April 30, 2016: In the northwest (Middle Shabelle region) soldiers and peacekeepers continued their April offensive in the area by driving al Shabaab out of three more towns without a fight. Elsewhere in the area (50 kilometers from the town of Beledweyne) soldiers and peacekeepers drove al Shabaab out of another town. Al Shabaab men in the area appeared more concerned with staying alive than fighting but few of them surrendered and all were still armed.
April 27, 2016: Kenya announced it would resume construction of a security fence along most of the 869 kilometer Somali border. Construction was supposed to start in October 2015 but was delayed because of corruption (money to get the fence going had “disappeared”) and opposition from some of the pro-government militias on the Somali side of the border. Many still believe the fence is unlikely to be finished because of high cost and the government corruption that cripples so many major efforts. The recent announcement is an attempt to refute that. The Somali militia were persuaded to accept the fence and the Kenyan government made it clear that the fence was necessary to reduce Somali Islamic terrorism inside Kenya. This has killed over 400 Kenyans since 2012 and voters most definitely back anything that can reduce the terrorist threat. The Kenyan government says it has the needed funds and has organized the workforce. There is still concern that the fence (wall, watch towers and fencing) would cost more than Kenya can afford as the most effective security wall was built by the Israelis at a cost of $2 million per kilometer. A less effective wall would slow down illegal border crossers but that would not keep determined Islamic terrorists out. Somalia accuses Kenya of planning to build some of the wall in Somali territory. The border was never precisely defined and that is a dispute that has largely been avoided because the frontier area is rural and it normally makes little difference where the border actually is. Kenya and Somalia appear to have settled that dispute.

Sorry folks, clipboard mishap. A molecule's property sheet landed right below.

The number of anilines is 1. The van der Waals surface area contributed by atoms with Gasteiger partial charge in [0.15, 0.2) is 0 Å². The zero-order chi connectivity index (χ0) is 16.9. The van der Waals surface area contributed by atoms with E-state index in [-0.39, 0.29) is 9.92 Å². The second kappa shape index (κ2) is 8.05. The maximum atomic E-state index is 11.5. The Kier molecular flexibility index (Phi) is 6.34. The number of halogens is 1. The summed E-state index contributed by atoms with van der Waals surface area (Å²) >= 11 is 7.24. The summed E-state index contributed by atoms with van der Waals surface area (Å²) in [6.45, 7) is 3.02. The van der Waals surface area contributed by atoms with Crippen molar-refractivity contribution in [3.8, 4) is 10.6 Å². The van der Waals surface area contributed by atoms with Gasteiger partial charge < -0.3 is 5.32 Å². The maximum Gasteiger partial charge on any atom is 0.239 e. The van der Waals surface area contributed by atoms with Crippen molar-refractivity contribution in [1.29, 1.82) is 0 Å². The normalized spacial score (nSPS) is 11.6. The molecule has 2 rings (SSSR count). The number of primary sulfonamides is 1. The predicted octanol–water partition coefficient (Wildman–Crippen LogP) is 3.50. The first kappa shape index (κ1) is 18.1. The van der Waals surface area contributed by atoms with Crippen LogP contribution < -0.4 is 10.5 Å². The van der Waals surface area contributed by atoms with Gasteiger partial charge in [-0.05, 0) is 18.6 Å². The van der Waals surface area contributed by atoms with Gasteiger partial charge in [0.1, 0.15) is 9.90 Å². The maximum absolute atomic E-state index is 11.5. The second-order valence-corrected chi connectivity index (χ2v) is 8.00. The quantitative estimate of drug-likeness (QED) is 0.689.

April 26, 2016: In the central Somalia al Shabaab attacked an army base near the town of Baidoa (250 kilometers southwest of Mogadishu). Five soldiers were killed and twelve wounded but the attack was repulsed with at least twenty Islamic terrorists killed. Some bodies and all the wounded were carried away by the retreating al Shabaab men.
April 25, 2016: Outside Mogadishu a roadside bomb was used against an army convoy but there were no casualties. ISIL took credit for this, which is one of the few times lately that ISIL has been active.
April 24, 2016: In the southwest (25 kilometers from Bur-hakabo town) six al Shabaab were killed and three captured during an army raid. The troops acted on tips from local civilians and were able to surprise the al Shabaab force. The army suffered no casualties. Locals were angry because the day before al Shabaab had attacked a restaurant in the town and killed one civilian and wounded six others.
April 20, 2016: In central Somalia (75 kilometers outside Elbuur) a large group of al Shabaab gunmen fought with soldiers and peacekeepers and lost. At least 25 Islamic terrorists were killed. Increasingly the al Shabaab men do not stand and fight and it is unclear why this group did. They may have been trapped or ambushed.